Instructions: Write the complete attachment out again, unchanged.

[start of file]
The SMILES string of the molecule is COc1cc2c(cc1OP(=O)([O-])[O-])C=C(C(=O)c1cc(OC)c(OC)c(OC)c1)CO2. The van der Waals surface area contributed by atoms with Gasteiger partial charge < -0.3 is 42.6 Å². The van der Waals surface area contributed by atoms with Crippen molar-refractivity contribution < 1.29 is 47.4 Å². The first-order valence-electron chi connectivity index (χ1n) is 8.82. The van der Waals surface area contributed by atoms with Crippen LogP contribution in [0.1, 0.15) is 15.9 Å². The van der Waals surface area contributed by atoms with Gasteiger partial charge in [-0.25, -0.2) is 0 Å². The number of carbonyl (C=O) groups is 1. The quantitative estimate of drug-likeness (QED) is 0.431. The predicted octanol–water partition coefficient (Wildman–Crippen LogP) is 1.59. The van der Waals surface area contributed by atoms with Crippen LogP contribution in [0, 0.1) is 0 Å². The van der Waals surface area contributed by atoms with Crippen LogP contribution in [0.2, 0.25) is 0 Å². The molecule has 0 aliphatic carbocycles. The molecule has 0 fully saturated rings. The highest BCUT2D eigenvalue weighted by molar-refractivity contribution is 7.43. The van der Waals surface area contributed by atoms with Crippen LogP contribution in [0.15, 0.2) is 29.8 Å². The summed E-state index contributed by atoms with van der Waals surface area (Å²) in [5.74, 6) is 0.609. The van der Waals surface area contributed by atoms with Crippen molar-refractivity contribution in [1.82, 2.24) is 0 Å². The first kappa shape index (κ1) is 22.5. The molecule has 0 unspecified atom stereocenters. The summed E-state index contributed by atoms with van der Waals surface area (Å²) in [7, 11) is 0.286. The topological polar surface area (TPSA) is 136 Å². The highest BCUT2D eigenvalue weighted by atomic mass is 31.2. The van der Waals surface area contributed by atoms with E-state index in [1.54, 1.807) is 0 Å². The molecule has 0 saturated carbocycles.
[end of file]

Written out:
The SMILES string of the molecule is COc1cc2c(cc1OP(=O)([O-])[O-])C=C(C(=O)c1cc(OC)c(OC)c(OC)c1)CO2. The van der Waals surface area contributed by atoms with Gasteiger partial charge < -0.3 is 42.6 Å². The van der Waals surface area contributed by atoms with Crippen molar-refractivity contribution < 1.29 is 47.4 Å². The first-order valence-electron chi connectivity index (χ1n) is 8.82. The van der Waals surface area contributed by atoms with Crippen LogP contribution in [0.1, 0.15) is 15.9 Å². The van der Waals surface area contributed by atoms with Gasteiger partial charge in [-0.25, -0.2) is 0 Å². The number of carbonyl (C=O) groups is 1. The quantitative estimate of drug-likeness (QED) is 0.431. The predicted octanol–water partition coefficient (Wildman–Crippen LogP) is 1.59. The van der Waals surface area contributed by atoms with Crippen LogP contribution in [0, 0.1) is 0 Å². The van der Waals surface area contributed by atoms with Crippen LogP contribution in [0.2, 0.25) is 0 Å². The molecule has 0 aliphatic carbocycles. The molecule has 0 fully saturated rings. The highest BCUT2D eigenvalue weighted by molar-refractivity contribution is 7.43. The van der Waals surface area contributed by atoms with Crippen LogP contribution in [0.15, 0.2) is 29.8 Å². The summed E-state index contributed by atoms with van der Waals surface area (Å²) in [5.74, 6) is 0.609. The van der Waals surface area contributed by atoms with Crippen molar-refractivity contribution in [1.82, 2.24) is 0 Å². The first kappa shape index (κ1) is 22.5. The molecule has 0 unspecified atom stereocenters. The summed E-state index contributed by atoms with van der Waals surface area (Å²) in [7, 11) is 0.286. The topological polar surface area (TPSA) is 136 Å². The highest BCUT2D eigenvalue weighted by atomic mass is 31.2. The van der Waals surface area contributed by atoms with E-state index in [1.54, 1.807) is 0 Å². The molecule has 0 saturated carbocycles.